Ultimately, the change in fabs gives Qualcomm a chance to improve on the original 8 Gen 1 from both ends of the spectrum, resulting in the Snapdragon 8+ Gen 1. Performance-wise, TSMC’s Node gives them an easy opportunity to boost CPU and GPU clock speeds for more performance. The main Cortex-X2 core is now clocked 7% higher at 3.2GHz, and meanwhile the A710 and A510 clusters have seen their clock speeds increase even more significantly, by around 12% each. Now even the slowest A510 cores can run at 2 GHz. GPU clock speeds have also been similarly increased, and while Qualcomm doesn’t disclose specific clock speeds, they have confirmed that the 8+ Gen 1’s Adreno GPU block is clocked 10% higher than the original 8 Gen 1.

But, if anything, the bulk of Qualcomm’s gains from switching manufacturing nodes is invested in reducing power consumption. Something of a sore point with 8 Gen 1, TSMC’s better 4nm process means Qualcomm is seeing much lower power consumption on its iso-frequency SoC.

Officially, Qualcomm claims a 30% improvement in GPU and CPU power efficiency. Although, as mentioned earlier, this is an iso frequency and does not take into account the higher peak clock speeds of the 8+ Gen 1. Therefore, the actual power savings will not be as significant at peak times. on a peak basis, but according to Qualcomm, energy savings are still significant. Overall, the company is touting a 15% reduction in SoC power consumption under “practical usage models” compared to the original 8 Gen 1, which in turn should improve the battery life of handsets that adopt the new SoC.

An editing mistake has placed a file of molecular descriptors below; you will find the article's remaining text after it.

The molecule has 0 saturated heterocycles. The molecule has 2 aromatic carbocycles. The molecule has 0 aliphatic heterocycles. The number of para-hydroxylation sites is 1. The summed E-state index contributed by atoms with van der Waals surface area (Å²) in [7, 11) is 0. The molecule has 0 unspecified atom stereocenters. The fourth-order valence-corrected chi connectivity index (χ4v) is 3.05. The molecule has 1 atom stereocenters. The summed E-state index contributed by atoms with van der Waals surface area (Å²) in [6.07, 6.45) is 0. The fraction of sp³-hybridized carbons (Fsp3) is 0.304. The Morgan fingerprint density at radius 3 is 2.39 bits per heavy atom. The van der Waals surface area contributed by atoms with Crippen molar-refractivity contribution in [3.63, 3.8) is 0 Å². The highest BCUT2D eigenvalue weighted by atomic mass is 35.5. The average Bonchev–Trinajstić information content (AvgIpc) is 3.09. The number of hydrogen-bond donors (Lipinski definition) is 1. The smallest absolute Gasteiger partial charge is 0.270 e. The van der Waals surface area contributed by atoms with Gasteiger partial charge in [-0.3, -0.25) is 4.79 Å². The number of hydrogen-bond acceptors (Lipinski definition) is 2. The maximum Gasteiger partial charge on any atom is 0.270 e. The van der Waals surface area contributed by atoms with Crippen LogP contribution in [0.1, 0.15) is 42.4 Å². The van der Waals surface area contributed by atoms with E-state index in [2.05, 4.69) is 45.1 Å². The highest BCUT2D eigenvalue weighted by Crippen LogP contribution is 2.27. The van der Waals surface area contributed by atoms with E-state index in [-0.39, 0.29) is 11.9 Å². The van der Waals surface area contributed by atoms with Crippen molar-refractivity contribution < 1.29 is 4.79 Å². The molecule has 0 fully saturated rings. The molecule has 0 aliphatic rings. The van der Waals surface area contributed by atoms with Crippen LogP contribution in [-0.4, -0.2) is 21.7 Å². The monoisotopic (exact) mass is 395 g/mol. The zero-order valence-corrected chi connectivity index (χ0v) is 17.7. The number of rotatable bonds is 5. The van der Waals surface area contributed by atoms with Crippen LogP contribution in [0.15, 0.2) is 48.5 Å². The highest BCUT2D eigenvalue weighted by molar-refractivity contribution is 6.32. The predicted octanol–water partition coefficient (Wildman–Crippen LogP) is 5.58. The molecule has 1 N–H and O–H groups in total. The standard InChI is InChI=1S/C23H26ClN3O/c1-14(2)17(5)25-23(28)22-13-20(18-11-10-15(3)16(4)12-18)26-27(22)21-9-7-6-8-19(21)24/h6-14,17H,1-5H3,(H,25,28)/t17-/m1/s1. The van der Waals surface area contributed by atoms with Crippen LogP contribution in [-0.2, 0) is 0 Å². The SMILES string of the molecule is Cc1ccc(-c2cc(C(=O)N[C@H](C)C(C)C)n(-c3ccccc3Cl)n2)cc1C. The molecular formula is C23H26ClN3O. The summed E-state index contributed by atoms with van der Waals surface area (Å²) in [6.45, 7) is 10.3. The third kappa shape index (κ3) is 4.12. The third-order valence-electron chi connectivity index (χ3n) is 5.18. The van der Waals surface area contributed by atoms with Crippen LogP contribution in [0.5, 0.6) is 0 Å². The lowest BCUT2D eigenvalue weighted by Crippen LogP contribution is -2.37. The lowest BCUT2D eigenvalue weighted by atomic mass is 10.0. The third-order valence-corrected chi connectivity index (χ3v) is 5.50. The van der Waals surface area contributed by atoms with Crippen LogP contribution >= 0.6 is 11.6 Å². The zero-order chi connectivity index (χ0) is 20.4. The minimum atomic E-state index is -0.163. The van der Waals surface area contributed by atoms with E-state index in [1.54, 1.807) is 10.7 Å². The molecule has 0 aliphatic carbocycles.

Beyond that, the official 8+ Gen 1 specs don’t reflect any significant SoC configuration changes from the original chip. So we’re still looking at the same built-in X65 5G modem, same Spectra ISP, and same video encode/decode blocks (sorry, gang, still no AV1 support!). So despite assembling a new die for their mid-gen refresh product this year, there are no new features to speak of with the 8+ Gen 1.

When it comes to SoC performance, Qualcomm officially claims a 10% improvement in GPU and CPU performance, due to the aforementioned clock speed increases. While we weren’t able to attend a benchmarking session hosted by Qualcomm last week, the performance mode numbers released by the company are roughly in line with these claims. Qualcomm’s Geekbench 5 results are several percent higher than those we compared in December at the 8 Gen 1 launch event, although it’s notable that they didn’t score significantly higher in PCMark. GPU performance numbers are also mixed, with some of Qualcomm’s official results coming very close to our original 8 Gen 1 results, but I’m hesitant to read too much given the difference between a peak and sustained tests in the GPU results. As always, the final say will have to come down to independent third-party testing, although on the face of it nothing that Qualcomm claims is unreasonable given the clock speed and thermal headroom improvements achieved by moving to TSMC.

Finally, as for consumers, they will be able to get their first glimpse of Snapdragon 8+ Gen 1 devices in the third quarter of this year. According to Qualcomm, many of the usual suspects have pledged to launch phones based on the new SoC, including Asus, Motorola, OnePlus, Honor and Xiaomi.